The following press release was issued by MDOT:
June 18, 2019 — The Michigan Department of Transportation (MDOT) routinely inspects concrete bridge decks around the state as required by national standards. Typically, this requires a visual inspection from the shoulder of the roadway, outside of traffic flow. But MDOT and the Michigan Tech Research Institute (MTRI) are working on a better way to get a close-up view of bridge deck conditions.
Damage to concrete bridge decks typically starts as surface cracks before getting worse. Cracks can expose the steel reinforcement to road salt and water, causing corrosion, spalling and subsurface fractures. Traditional bridge deck inspections conducted from the shoulder might miss subtle hairline cracks.
A new system allows inspectors to scan fine details of bridge decks at near-highway speeds without the need for lane closures or exposing workers to potential traffic hazards. The 3-D optical bridge evaluation system (3DOBS) uses a vehicle-mounted camera and image analysis software to supplement traditional inspections.
In earlier phases of this project, MDOT tested a digital still camera, which had plenty of resolution to pick up details but lacked the necessary frame rate. Researchers then tried an updated version of 3DOBS that uses a professional cinema-grade digital camera called the RED 8K S35. Attached to a truck by a custom MDOT-built mount on a standard trailer hitch, this new camera could capture high-quality video images and spatial orientation data at near-highway speeds under real-world conditions.
“The big difference is that this camera offers full-resolution images at 60 frames per second,” said MTRI’s Richard Dobson, the principal investigator on the project. That capability makes the difference between being able to scan a bridge deck at 5 mph versus 45 mph, he said. “At 35.5 megapixels, with the camera 9 feet above the ground, we can put a lot of pixels on a spot.”
The researchers took multiple vehicle trips across 10 different MDOT bridges, including freeway and non-freeway bridges and in high-traffic metro areas. Then they compared the 3DOBS results to traditional inspection reports and determined how to best use the technology to improve asset management decisions.
“The two biggest advantages to this system are that there’s very little disruption to traffic… and you don’t expose inspectors to traffic,” Dobson said. “We can collect all this data without having to have inspectors on the road and without closing lanes.”
There are other advantages to this method as well, including speed and accuracy. The new camera was able to resolve cracks down to 1/64th of an inch. The typical data collection time for an average sized bridge deck was 30 minutes or less, Dobson said.
After the data is collected, the software can generate two types of output: a 2-D mosaic stitched together from many individual images or a 3-D model of the bridge deck. The system allows inspectors to pinpoint deck deficiencies – information that can supplement other inspections. The imagery can also be used to monitor deterioration over time.
Researchers have trained MDOT staff on using the camera and software. Most of the data processing steps have been automated so inspectors can focus on interpreting the 2-D or 3-D images. The software can also generate condition data as required for inspection reports. The bottom line: a better, faster picture of bridge deck conditions.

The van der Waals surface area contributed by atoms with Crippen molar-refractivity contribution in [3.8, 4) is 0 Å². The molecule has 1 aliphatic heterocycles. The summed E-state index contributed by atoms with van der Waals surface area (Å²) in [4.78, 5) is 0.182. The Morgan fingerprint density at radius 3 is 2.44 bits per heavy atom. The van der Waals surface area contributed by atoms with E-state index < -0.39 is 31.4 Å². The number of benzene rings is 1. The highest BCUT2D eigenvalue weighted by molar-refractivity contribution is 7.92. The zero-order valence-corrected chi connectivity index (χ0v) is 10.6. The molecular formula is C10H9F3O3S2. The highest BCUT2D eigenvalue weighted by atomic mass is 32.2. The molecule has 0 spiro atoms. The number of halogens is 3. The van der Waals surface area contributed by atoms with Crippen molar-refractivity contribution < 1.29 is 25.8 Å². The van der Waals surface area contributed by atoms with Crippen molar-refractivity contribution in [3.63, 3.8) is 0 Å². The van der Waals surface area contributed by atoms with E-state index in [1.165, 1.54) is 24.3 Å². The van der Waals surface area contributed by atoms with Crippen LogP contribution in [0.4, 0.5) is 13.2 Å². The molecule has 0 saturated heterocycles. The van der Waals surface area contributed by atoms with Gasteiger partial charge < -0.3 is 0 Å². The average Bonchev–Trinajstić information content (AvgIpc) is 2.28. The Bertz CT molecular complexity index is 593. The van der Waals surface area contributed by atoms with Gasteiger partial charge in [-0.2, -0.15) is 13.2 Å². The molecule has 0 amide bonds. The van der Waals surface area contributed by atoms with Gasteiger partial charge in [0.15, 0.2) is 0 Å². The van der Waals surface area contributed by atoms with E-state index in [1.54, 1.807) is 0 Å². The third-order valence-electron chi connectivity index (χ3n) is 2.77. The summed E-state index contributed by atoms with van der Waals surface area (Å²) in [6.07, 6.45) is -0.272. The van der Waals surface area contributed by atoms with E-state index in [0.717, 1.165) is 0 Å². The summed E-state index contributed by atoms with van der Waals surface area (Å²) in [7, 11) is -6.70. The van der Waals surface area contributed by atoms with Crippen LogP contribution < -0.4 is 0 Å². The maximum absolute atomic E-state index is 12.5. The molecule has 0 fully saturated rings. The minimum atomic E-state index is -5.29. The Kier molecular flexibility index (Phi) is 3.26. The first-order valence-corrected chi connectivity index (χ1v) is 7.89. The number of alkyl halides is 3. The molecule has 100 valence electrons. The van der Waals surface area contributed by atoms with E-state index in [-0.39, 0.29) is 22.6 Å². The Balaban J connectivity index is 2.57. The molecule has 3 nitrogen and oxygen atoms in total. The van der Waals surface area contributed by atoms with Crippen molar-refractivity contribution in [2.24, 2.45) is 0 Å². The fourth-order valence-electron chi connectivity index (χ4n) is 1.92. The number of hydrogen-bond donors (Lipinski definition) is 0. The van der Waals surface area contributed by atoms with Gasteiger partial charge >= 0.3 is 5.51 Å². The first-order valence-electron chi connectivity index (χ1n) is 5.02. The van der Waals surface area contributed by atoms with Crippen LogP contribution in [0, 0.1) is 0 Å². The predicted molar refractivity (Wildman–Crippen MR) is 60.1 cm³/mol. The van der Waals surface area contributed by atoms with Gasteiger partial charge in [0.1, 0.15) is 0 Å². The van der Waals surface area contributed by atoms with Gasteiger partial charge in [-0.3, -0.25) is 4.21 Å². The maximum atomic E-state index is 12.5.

With 75 percent of MDOT’s highway bridges 40 or more years old, using sound asset management tools is critical for preserving the system. Using the 3DOBS system to supplement traditional inspections will be especially valuable for structures with large deck areas. Routinely collecting imagery of these bridge decks with 3DOBS will help MDOT gain a better understanding of deterioration rates, allowing repairs and preservation treatments to be performed at the optimal time. “This project provided innovative technology to supplement routine bridge deck inspections while creating a safer working environment for bridge inspectors,” said MDOT project manager Bandon Boatman. “We’re very excited about potential future applications.”
Boatman said MDOT will continue to evaluate the 3DOBS technology this summer to see how it best fits it into inspection workflows. Regional offices can request to use the camera and will be trained on the system as needed.
One limitation is that neither the 3DOBS camera nor traditional visual inspections can detect subsurface concrete fractures (delamination). This requires acoustic techniques, such as hammer sounding or chain dragging, or infrared technology.
In the future, the 3DOBS system could also be used together with other emerging sensor platforms to perform more precise and efficient bridge inspections. Aerial drones are more restricted in their uses – they can’t be flown over live traffic, for instance – but they can carry thermal or other sensors in places where vehicles can’t be driven. MTRI’s Dobson noted that the university is also researching underwater drones that can detect scour damage on sediments near bridge piers.
Federal law requires all bridges to be inspected at least every two years to monitor and report condition ratings. Bridges on the state (I, M and US routes) and local road systems are rated good, fair or poor. Condition ratings are an important tool for transportation asset management, as they are used to identify preventive maintenance needs and to determine funding priorities for improvement and replacement projects.
For more details on the state’s bridges and bridge conditions, go to www.Michigan.gov/Bridges. For more on how MTRI researchers are pioneering new remote sensing and inspection technologies, go to https://www.mtu.edu/news/stories/2019/june/clearing-the-decks-mtri-zooms-in-on-bridge-damage.html or watch their video.